Cambodia Throws a Wrench into Trump’s Trade War
Under the leadership of Prime Minister Hun Sen, Cambodia has become a haven for companies eager to circumvent rules that threaten their bottom line. This does not bode well for America’s ability to enforce its trade tariffs against China – or for Cambodia’s future.
PARIS – The US Department of Homeland Security has fined several companies for evading President Donald Trump’s tariffs on imports from China by rerouting them through Cambodia’s Sihanoukville Special Economic Zone. The Chinese-owned SSEZ highlights how Cambodia, acting as China’s compliant and corrupt colony, threatens the enforcement of Trump’s tariffs and, more broadly, US interests in the region.
China is Cambodia’s largest aid donor, investor, and creditor, and Sihanoukville – Cambodia’s only deep-sea port, through which about 70% of the country’s trade moves – is the first link in the chain of China’s massive transnational infrastructure investment scheme, the Belt and Road Initiative. But, far from becoming rich from BRI investments, Cambodia is being crushed by them.
Chinese businesses operating in the SSEZ buy and sell from one another, meaning that local people do not see any of the wealth they bring to Cambodia. On the contrary, living conditions for Cambodians in fast-growing Sihanoukville are deteriorating rapidly, owing to a lack of effective land-use planning or community-focused investment.
Just this month, a seven-story Chinese-owned building in the city collapsed, killing at least 18 people, with others still missing. At the end of May, a Chinese-owned hotel and casino was forced to close, after the environmental group Mother Nature Cambodia discovered that it had been deliberately pumping raw sewage into the sea. Urban planners predict that, within 30 years, Sihanoukville will have a million inhabitants – and be a failed city.
Cambodia’s capacity to alter its fate is limited. Like many other small countries in the region, it is being squeezed by the exorbitant interest rates, predatory loan practices, and opaque contracts that characterize China’s “new colonialism.” In fact, many of the developers pouring money into Cambodian real estate and casinos, which cater exclusively to Chinese guests, are tied to the Chinese mafia and triad gangs. And, like a loan-sharking victim, Cambodia’s debt is now so high that compliance with China’s political and diplomatic demands is the only alternative.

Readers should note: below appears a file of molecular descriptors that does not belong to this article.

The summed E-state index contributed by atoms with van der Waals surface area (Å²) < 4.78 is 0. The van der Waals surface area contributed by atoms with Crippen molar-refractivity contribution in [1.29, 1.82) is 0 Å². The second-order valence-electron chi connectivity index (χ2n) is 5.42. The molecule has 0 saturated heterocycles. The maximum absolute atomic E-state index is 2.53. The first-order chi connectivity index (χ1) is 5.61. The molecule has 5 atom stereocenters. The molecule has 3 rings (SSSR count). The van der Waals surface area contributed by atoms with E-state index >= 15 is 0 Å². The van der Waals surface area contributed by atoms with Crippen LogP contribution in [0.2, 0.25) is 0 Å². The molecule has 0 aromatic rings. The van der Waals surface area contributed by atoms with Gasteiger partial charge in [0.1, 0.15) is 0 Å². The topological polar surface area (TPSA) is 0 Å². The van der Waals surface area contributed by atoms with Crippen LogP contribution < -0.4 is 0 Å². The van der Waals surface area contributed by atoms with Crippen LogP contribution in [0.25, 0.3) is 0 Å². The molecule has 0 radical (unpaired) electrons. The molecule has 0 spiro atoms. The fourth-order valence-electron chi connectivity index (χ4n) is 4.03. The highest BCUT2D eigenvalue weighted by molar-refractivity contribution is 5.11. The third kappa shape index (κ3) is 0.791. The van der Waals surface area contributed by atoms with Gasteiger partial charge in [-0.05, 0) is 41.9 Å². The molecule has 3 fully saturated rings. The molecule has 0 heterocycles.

But Cambodia’s government is far from being a blameless victim. According to the World Justice Project, Cambodia ranks 125th out of 126 countries for adherence to the rule of law, and it ranked 161st out of 180 countries and territories on Transparency International’s 2018 Corruption Perceptions Index. Moreover, the 2018 Anti-Money Laundering Index rated Cambodia the seventh-riskiest country out of 129, worse than Nicaragua, Pakistan, and Yemen. A high risk of money laundering, the report notes, is strongly correlated with weak public institutions, the absence of political rights and the rule of law, and restrictions on press freedom.
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In February, the Financial Action Task Force, the global money-laundering watchdog, echoed this assessment, returning Cambodia to its “grey” watch list just four years after its removal. The country, the FATF reports, has made minimal use of financial intelligence to investigate money laundering and terrorism financing; as a result, no money-laundering case has ever been prosecuted in the country.
That is unlikely to change anytime soon. Under the leadership of Prime Minister Hun Sen, Cambodia has become a haven for companies eager to circumvent rules – like those imposed by the United States – that threaten their bottom line. For example, in 2017, the US Customs and Border Protection agency found “substantial evidence” that Ceka Nutrition had been exporting Chinese-origin glycine, a chemical compound used in foods and pharmaceuticals, through Cambodia to avoid an US anti-dumping duty.
It was hardly an isolated case. In 2018, the American private security firm Academi (formerly Blackwater), which agreed in 2010 to pay a $42 million fine for violating US export rules, identified Cambodia as a target for BRI-related investment. The SSEZ’s recent denial that any company operating there had been fined by the US reinforces the suspicion that Hun Sen’s government will continue to turn a blind eye.
This might be good for a corrupt few, but it is bad for Cambodia. Already, the country’s deteriorating record on democracy and human rights is threatening its tariff-free access to the European Union market, provided through the bloc’s “Everything but Arms” trade regime. The last thing Cambodia needs is also to risk economic reprisal for helping Chinese firms to dodge US tariffs. Yet that seems to be exactly what Hun Sen’s government plans to do.
To restore its credibility, Cambodia must return to the democratic path laid out in the Comprehensive Cambodian Peace Agreement of 1991, building strong, transparent local institutions capable of reliably policing flows of goods and money through the country. Unfortunately, there is little reason to believe that Hun Sen will take this approach. That does not bode well for America’s ability to enforce its trade tariffs against China – or for Cambodia’s future.